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Greater Victoria's homeless have a new champion

Feb 01 2012
Andrew Wynn-Williams said he wants to do something that is more community-based.  

Andrew Wynn-Williams said he wants to do something that is more community-based.

Photograph by: Lyle Stafford, timescolonist.com

When Andrew Wynn-Williams starts his new job today, he expects to get whiplash from his change of career direction.

Wynn-Williams, 46, left his job as the Premier's Technology Council operations director Tuesday, and prepared to take over as executive director of the Greater Victoria Coalition to End Homelessness.

"It will be a really interesting challenge," said Wynn-Williams, who lives in Saanich.

"But the first little while will be like drinking through a fire hose."

Before going to the Premier's Technology Council, Wynn-Williams was policy director for the B.C. Chamber of Commerce and executive assistant to two B.C. cabinet ministers.

"I wanted to do something different and more community-based," he said.

"I thought it was a good fit."

So did the search committee, made up of local leaders with an interest in homelessness, said Victoria Mayor Dean Fortin, co-chairman of the coalition.

"There was an exhaustive search and more than 50 applications, and it was wonderful we came up with someone in our backyard," Fortin said.

Wynn-Williams will bring administrative skills and experience in working with elected officials from all levels of government, as well as non-profits, said Fortin. The mayor is not concerned that Wynn-Williams has not previously worked on homelessness issues. "He's going to hit the ground running," Fortin said.

Wynn-Williams takes over from Debbie Thompson, who is returning to Toronto. Wynn-Williams said he developed an interest in solving homelessness after coming to Victoria six years ago.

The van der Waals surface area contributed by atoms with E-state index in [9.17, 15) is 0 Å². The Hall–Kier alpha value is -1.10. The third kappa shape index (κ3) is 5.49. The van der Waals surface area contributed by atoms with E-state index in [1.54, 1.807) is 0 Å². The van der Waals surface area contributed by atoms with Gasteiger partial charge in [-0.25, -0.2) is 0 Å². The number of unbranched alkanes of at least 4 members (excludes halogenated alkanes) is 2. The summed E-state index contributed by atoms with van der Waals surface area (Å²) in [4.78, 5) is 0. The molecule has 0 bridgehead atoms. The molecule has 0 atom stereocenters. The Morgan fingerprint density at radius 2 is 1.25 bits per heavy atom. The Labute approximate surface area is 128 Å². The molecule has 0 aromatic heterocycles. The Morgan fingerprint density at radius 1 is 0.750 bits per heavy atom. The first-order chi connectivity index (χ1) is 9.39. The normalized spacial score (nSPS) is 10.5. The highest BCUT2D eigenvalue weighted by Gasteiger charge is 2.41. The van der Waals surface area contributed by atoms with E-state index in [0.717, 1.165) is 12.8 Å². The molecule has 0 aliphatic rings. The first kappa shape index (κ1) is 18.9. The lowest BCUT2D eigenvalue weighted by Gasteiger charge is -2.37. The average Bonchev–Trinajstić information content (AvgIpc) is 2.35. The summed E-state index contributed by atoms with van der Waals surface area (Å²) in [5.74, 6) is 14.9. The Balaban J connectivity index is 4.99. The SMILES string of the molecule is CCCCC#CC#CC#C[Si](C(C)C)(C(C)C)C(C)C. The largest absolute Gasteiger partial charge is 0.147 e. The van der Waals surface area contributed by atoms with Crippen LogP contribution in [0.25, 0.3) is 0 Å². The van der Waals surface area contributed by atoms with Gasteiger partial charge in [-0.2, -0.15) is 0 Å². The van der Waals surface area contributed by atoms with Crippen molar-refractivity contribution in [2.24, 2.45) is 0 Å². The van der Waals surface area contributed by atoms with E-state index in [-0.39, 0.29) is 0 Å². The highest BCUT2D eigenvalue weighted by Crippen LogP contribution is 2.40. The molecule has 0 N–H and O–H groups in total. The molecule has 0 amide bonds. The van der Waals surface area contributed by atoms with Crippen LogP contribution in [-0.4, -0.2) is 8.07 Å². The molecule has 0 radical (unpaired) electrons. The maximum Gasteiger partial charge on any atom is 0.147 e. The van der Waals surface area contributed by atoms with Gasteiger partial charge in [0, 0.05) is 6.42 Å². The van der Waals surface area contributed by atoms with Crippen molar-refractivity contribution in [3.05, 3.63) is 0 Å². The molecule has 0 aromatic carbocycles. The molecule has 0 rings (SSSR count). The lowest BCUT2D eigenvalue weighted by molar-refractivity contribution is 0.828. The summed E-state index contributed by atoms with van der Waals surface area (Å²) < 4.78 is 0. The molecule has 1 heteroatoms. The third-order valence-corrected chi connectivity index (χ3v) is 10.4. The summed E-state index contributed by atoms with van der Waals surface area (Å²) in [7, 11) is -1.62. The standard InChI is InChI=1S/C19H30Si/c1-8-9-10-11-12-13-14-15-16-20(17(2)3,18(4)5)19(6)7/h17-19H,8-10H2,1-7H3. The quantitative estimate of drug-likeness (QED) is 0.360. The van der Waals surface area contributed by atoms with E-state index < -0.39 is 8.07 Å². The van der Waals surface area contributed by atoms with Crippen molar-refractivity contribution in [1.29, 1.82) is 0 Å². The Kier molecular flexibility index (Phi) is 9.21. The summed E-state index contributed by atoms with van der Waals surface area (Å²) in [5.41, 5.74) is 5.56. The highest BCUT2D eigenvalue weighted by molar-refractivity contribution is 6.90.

"It will give me an opportunity to address some of the challenges people face," he said.

The coalition was formed three years ago and is made up of local service groups, non-profits, all levels of government, businesses and church groups. It aims to end homelessness in Greater Victoria by 2018.

That can be done, given the right conditions, Wynn-Williams said. "Can it be met? Absolutely. Is it going to be easy? Absolutely not.

"Over the next 15 months, we will be entering the election cycle and that should give the opportunity to raise the profile of some of these issues."

In the 2010-2011 fiscal year, 535 people were moved into housing and, through various levels of government working with the coalition, the supply of affordable housing grew, Fortin said.

Projects underway include 39 units for aboriginal youth and young families at the former Traveller's Inn on Gorge Road, 23 units on Swift Street and 36 units in the former Traveller's Inn on Queens Street.

"When you talk to people, whether they are buskers, bus drivers or business people, there's a fundamental difference in the streets of Victoria from three years ago," Fortin said.

That does not mean the coalition can rest on its laurels and more needs to be done, especially with coalition statistics showing that 1,958 individuals used shelters in Greater Victoria last year, Fortin said.

The big challenge now is identifying the next two or three projects, Fortin said.

"What do you build? How do you pay for it? And the biggest challenge is always the operating dollars," he said.

"Morally and financially, it just makes sense to end homelessness. . . . We know that it's cheaper to house people than to keep them homeless."


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